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  #1  
Old 13 Jan 2009, 04:54
Michael Morris's Avatar
Michael Morris Michael Morris is offline
 
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Real name: Michael Morris
CSS Dominant Style (No layout Tables)

I am currently working on a CSS dominant style that truly flexes the power of CSS. On the plus side once completed designers will be able to use it's templates as a starting point for creating true CSS powered layouts. On the negative using the styleset will make using mods more of a challenge - particularly the ones that have template hooks.

That said here's what I plan.
  • 95% matching layout to the vbulletin normal default. Some mismatches will be tricks possible in CSS that are difficult without - buttons glowing on rollover, CSS 3 dropshadows on the pop ups (Firefox 3.1 and Safari 3.1 only at this time). Some mismatches will be due to improper declarations being changed (pts are for printers, not screens). And then there might be a couple just can't make it match examples, but these will be kept to a minimum.
  • Except in IE 6 the popup javascript that vbulletin ships with will be turned off in favor of CSS popups which are faster and more responsive than their javascript equivalents. IE 6 will continue to use the javascript because it doesn't respect li:hover.
  • Three primary stylesheets for browsers that can pass the Acid 2 test, IE 7 and IE 6. No other browsers will be supported by this styleset (that includes Firefox 2 not being supported). The IE stylesheets will be corrective sheets in nature.
  • All images will be selected from CSS. The images that will ship with the skin will be 32-bit png files and gif files for Suckernet Exploder 6.

Keep in mind this will be a rather massive template set. Almost every single template in vbulletin will need to be edited (and there are around 800 of them). I expect to be ready to start beta in a couple weeks. I had intended to do this earlier, but vb 3.8 got announced.
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  #2  
Old 13 Jan 2009, 05:20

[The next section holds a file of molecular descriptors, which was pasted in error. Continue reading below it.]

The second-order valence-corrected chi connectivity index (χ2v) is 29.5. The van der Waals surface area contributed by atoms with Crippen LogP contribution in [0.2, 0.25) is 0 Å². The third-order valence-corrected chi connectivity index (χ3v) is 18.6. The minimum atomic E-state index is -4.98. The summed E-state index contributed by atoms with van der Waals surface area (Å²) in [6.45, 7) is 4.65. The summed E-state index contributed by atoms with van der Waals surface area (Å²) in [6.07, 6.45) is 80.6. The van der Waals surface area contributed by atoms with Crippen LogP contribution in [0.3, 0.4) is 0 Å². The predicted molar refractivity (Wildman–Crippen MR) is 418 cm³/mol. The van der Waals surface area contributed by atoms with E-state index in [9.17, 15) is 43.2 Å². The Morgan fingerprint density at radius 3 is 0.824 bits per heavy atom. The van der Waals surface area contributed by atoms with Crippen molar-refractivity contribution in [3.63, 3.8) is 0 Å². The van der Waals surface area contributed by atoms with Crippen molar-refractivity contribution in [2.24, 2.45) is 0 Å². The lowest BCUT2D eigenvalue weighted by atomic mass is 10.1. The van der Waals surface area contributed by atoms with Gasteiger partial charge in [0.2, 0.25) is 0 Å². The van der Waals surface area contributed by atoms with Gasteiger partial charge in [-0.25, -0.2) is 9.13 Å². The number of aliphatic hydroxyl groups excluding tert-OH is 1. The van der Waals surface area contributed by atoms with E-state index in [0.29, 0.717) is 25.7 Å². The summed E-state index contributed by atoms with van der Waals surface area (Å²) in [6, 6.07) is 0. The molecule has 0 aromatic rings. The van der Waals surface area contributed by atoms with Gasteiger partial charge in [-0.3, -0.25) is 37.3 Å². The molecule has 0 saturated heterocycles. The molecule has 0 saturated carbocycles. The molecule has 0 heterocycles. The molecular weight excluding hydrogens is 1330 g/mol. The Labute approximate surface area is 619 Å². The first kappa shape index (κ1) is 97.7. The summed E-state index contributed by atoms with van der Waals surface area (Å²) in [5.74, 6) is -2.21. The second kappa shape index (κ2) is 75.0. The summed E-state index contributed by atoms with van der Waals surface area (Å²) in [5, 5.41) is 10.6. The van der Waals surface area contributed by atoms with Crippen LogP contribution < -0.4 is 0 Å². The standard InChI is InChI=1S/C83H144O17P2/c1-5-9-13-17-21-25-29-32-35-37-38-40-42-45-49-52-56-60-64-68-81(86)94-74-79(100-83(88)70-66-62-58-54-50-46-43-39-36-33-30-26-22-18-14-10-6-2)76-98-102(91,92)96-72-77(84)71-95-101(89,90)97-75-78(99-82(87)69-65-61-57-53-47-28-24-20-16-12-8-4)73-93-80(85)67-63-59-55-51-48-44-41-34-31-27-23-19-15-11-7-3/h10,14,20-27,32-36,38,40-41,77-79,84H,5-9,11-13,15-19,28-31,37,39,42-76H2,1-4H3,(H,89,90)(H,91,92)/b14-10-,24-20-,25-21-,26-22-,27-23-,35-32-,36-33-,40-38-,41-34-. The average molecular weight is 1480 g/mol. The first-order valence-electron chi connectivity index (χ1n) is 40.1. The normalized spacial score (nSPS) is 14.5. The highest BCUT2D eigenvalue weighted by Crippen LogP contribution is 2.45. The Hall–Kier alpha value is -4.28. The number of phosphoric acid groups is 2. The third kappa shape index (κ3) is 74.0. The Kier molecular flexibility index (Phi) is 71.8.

Bellardia Bellardia is offline
 
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Keep in mind that you may also have to recode a lot of javascript I've seen a lot of selectors based on html table tags.

While I feel like this is a good idea, it's benefits may not out weigh the time it takes to do (since there aren't really any benefits except from creating a semantic markup and some stylistic issues).

I just recommend reusing selectors as much as possible, while probably already considered by you, just remember that styling a board that has over 100-200 selectors would take a very long time.

I encourage you to go forward and would help design styles to gather support for this, provided it's not more difficult than current vb
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  #3  
Old 13 Jan 2009, 12:33
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Princeton Princeton is offline
 
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Real name: Joe Velez
I agree with Bellardia. There's a lot of javascript that you will need to alter. (the main reason why you don't see any vbulletin CSS tableless layout)

If you're releasing it to the public be prepared for a lot of support - for each vbulletin upgrade.

If this is a personal project - be prepared to spend 3 times as much on a typical upgrade.

I've been down this path. At first it's fun and challenging; but the upgrades really get to you after a while. There's also the issue of making it compatible between all browsers (and versions).

Personally, I want you to continue. The more vbulletin CSS tableless layouts the better the future looks for vbulletin.